Tag Archives: Gov’t

Florida Anchoring: Groundhog Day

klaxonstrongWell, the three public meetings have come and gone. “The 300 Feet is the Starting Point” is now 150 feet, and that change is worse than meaningless since it is just a place to renew the political discussion and some cruisers may mis-read it as an actual improvement and disengage from the discussion.

However, the survey itself has been improved and clarified. The issues have merit, but merit, truth and balance are the first casualties of political discussion, especially when the Pols have already smeared those of us who anchor with villainy approaching barbary.

The new survey is at https://www.surveymonkey.com/s/AnchoringSurvey and must be completed by Dec 7. It still ignores cruisers’ need for a place to anchor awaiting a good weather window for crossing the Gulf Stream — something I mentioned directly to Major Moore and documented in my submission at the Vero Beach meeting. Since marinas and mooring fields stand to gain from those of us cruising to the Bahamas being trapped for several days (weeks last season) by weather and potentially draconian anchoring restrictions, this omission is troublesome. So, I will say it again, the safe harbor language in the survey doesn’t engage with this issue sufficiently.

From the “300 Feet” post

I have run a test on some popular anchorages and what a 300 foot keep-out zone means. Basically, Faber Cove would cease to be usable, and the same for Lake Boca Raton and Lake Sylvia.

On the other hand…

Faber150

Faber Cove

LakeSylvia150

Lake Sylvia

Having reanalyzed the charts by halving the keep out distance from 300 to 150 feet, the change improves anchoring access in Faber Cove, and Lake Sylvia (green 300 feet, blue 150 feet keep out). Lake Worth and Hobe Sound are largely unaffected.

NoAncHowever the shoreside locals we heard from at the Vero Beach meeting would prefer 1/4 mile or out of their county whichever is greater. One very angry attendee would have gladly substituted country for county. [Before he angrily stomped up the aisle and left, He said, He had no idea people could anchor behind his waterfront property when he bought it.  ?!?!?]

POST SCRIPT From the “300 Feet” post (re: evaluating anchorages)

I looked no farther south [than Lake Sylvia] as we don’t travel any farther south than necessary to get to the Bahamas where cruisers who anchor are more welcome.

Unfortunately, I posted that sentiment before Mr. Carey of the Bahamas National Trust cast considerable doubt on how welcome cruisers (vice their money) are in the Bahamas. Interestingly, within just a few weeks of his grapeshot broadside at everyone who anchors in the Bahamas, The BNT launched its annual $$$ appeal without including a repudiation of his remarks. Thus, they have also informed us.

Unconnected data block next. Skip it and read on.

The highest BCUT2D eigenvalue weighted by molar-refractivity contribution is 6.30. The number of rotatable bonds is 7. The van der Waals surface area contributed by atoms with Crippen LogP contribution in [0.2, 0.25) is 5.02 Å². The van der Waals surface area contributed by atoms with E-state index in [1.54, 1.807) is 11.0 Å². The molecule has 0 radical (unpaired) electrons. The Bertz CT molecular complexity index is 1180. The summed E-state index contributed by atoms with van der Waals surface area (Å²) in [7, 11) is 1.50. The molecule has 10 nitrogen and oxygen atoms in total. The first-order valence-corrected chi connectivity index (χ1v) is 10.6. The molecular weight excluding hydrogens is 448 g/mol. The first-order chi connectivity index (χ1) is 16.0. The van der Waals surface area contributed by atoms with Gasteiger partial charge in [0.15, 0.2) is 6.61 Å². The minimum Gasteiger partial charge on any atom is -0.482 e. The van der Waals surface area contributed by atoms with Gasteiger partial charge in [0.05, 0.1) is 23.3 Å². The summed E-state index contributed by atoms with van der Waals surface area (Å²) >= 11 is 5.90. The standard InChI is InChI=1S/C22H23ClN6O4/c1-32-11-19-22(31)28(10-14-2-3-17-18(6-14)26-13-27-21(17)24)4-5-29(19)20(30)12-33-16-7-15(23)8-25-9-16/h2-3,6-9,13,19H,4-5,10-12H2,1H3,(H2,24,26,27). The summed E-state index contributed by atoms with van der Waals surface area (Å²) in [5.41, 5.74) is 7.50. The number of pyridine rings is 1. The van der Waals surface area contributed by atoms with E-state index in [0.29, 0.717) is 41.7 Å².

Vanity Plates

statetagI suppose when one starts thinking about what one might put on a vanity plate one has well and truly returned to the ranks of seasonal cruiser.

Our trusty Toyota has a plate which reads SAIL-4VR. I’m not sure whether it is going to retain its relevance or not. It would only take a sailing dinghy (where do we store it?) to keep the plate relevant. It would only require us to beat, reach or run with the seabreeze once a year with Brilliant Star. Since we are heading toward the Bahamas in mid to late winter, the issue needn’t be heavily addressed at the moment.

But we have returned to the realm of two vehicles. SAIL-4VR will go to the new one — Janet’s. The (now my) Toyota will be in need of something. Certainly the State’s choice would do the job, but I have enough of that in my life right now. So I have put my mind to the task. Unfortunately, plates which aid or honor entities or interests that appeal to me can only have 5 characters. Regular vanity plates may have 7 — or ~1300 times as many choices. Of course, one has to account for the various prohibitions the State places on micro-memes it doesn’t want flaunted around on its roads.

I have a few crypto-acronyms in mind, but will keep them to myself as I might actually decide to use one. At the moment, my favorite is too crypto. I don’t want someone rear-ending me trying to figure it out (yes, that does happen). Some, such as any variation of CLOD, are out. I really prefer something snicker/smile inducing, but sadly those same things can induce road rage in someone whose context is vastly different than mine. I could do something meaningful only to me, but then I might as well just write that on a sticky note and stick it on my dash and go with the semi-random State issue. Nah.